53% of G-Cloud spend on is on SMEs

Just over half of G-Cloud spend is with SMEs, according to June sales figures released by the Cabinet Office

Small to medium-sized enterprises (SMEs) account for more than half of G-Cloud sales, according to figures released by the Cabinet Office.

Sales figures from G-Cloud broke through the £200m barrier for the first time last month. A total of £217,455,674.39 has now been spent on the framework with 53% (£116,133,932.17) made by SMEs.

A blog post written by the Government Digital Service said the average monthly spend on G-Cloud is now £20m. A total of 80% of sales are bought through central government, with the remainder through the wider public sector.  

The Royal Borough of Windsor and Maidenhead has spent just £100,000 setting up an cloud-based infrastructure, becoming the first UK local authority to do so.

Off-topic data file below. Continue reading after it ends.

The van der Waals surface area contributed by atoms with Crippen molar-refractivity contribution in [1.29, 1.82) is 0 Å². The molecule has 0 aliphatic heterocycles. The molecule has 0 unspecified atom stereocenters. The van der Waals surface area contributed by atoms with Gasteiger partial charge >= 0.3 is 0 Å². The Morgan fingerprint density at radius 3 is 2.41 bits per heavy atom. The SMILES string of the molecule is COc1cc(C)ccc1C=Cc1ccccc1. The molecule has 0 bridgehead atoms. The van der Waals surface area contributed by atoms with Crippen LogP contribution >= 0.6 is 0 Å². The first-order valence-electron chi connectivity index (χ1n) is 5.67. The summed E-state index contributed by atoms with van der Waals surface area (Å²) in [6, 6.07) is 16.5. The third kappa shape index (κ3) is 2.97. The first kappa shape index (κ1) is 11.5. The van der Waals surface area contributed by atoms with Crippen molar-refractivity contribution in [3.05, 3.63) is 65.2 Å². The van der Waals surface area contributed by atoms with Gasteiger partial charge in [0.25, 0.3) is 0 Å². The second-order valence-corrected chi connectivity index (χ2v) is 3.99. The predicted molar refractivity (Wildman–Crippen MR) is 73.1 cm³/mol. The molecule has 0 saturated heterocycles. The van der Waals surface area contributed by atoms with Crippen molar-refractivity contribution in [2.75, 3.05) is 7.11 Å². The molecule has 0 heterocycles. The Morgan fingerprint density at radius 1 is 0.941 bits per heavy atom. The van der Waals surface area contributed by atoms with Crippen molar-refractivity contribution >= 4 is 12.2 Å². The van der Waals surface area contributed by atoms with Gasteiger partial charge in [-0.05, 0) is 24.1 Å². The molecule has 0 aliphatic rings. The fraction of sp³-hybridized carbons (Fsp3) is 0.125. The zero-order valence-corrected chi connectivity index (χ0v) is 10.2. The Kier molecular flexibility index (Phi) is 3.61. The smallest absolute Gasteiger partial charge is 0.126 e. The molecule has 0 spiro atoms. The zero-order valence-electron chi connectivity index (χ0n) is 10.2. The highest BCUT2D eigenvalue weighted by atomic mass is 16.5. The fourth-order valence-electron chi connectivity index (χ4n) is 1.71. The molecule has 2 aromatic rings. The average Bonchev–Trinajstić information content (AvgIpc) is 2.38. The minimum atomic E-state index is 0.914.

“It is important to remember that G-Cloud is more than just about sales. Both G-Cloud and the Digital Services framework are programmes with the the potential to radically transform the way that central government and the wider public sector deliver their digital services,” wrote Raphaelle Heaf in the blog post.

In February, the Government Digital Service (GDS) announced plans to build a government digital marketplace to include the CloudStore and the Digital Services Store. The government’s digital marketplace is due to go into live user testing from September.

The UK government has set a target of putting 25% of spending through SMEs by 2015 – with IT contracts given a higher target of 50%.

But government is still spending billions with the big five IT suppliers, which top the list of 20 government contracts according to the Whitehall Monitor, with HP alone earning more than £1.7bn a year.

But the report did not state how much the government had spent with SMEs because of a lack of data.

“A lack of useful open data, particularly on indirect spending with SMEs further down the supply chain, makes it impossible to make direct comparisons with government figures, however valid they may be,” the Whitehall Monitor report said.

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